Atandwa Kani and Nat Ramabulana collaborated in one beautiful two person performance called Hayani, meaning “Home”; the play tries to capture that concept in a South African context, and portrays the stories of two South African boys who grow up to be men. It is honest and poignant, and very funny. The two stories begin with the journey they take as children from Johannesburg to their respective homes in Port Elizabeth and Venda; and in a non-linear fashion, switching constantly between the two lives they convey the challenges they have with family, friends, with a changing South Africa in 1994. Without much props, and only accompanied by a musician on a guitar who takes sets the moods and provides rudimentary sound effects, they take the persona of their parents, of friends, and of other people who shaped their lives; they switch between these persona so easily, and believably, by simple changes in posture and accent.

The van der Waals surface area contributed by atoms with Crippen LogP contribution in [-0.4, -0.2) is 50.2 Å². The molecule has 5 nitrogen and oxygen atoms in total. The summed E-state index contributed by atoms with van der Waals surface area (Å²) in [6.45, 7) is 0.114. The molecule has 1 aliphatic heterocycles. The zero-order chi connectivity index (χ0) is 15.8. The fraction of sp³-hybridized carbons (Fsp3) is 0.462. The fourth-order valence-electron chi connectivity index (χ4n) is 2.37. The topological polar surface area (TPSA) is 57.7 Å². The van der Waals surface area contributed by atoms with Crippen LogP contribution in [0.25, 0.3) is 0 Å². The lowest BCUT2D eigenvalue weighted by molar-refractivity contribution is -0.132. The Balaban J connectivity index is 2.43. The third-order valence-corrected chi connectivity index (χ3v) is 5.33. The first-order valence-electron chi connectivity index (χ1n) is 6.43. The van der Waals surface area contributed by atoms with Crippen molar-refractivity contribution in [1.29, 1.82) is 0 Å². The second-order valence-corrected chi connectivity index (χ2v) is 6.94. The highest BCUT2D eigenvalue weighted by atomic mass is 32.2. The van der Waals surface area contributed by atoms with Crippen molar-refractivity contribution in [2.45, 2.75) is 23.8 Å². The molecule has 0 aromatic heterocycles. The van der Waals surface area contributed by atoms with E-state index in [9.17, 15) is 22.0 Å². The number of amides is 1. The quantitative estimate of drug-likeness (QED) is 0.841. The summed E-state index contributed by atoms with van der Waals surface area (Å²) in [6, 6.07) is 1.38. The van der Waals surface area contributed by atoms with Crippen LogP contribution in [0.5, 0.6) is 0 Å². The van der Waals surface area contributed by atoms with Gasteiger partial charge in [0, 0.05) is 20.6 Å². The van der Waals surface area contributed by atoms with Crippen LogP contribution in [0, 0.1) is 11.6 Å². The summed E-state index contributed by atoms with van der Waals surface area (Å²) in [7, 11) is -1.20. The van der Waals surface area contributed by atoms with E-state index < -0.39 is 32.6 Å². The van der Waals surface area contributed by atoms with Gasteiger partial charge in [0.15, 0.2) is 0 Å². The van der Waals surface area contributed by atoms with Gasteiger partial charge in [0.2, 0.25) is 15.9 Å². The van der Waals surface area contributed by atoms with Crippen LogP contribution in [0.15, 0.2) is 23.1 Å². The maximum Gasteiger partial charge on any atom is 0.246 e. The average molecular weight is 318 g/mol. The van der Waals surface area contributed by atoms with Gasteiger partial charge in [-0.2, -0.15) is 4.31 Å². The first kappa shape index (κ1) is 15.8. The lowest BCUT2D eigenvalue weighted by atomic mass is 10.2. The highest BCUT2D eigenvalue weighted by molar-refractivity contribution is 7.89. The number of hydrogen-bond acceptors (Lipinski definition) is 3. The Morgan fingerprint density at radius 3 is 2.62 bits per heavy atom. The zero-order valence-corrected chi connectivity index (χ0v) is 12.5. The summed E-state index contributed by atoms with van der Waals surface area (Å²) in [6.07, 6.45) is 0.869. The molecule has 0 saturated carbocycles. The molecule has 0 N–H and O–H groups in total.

The play is performed on an empty stage, merely decorated by a mural that displays the faces of their fathers and themselves at different stages of their life; on the floor of the stage a map is painted with the names of the different places that feature in the stories. Despite this, they manage to evoke very vivid scenes; perhaps the fact that the stories are the real life stories of the two actors contribute to this, it showed a deepness that I haven’t seen in a stage performance in a while.
The non-linear approach isn’t too confusing, only once – in the middle – I had to think for a moment where in the story they were, but that passed quickly. Certain parts of the play are done in Xhosa or Venda, bringing a certain feel of reality to it; some of the humour might be lost on those who don’t understand those language, but I personally don’t think it takes anything away from it, in fact it adds a richness.
Hayani is playing at the Baxter in Cape Town for the rest of August.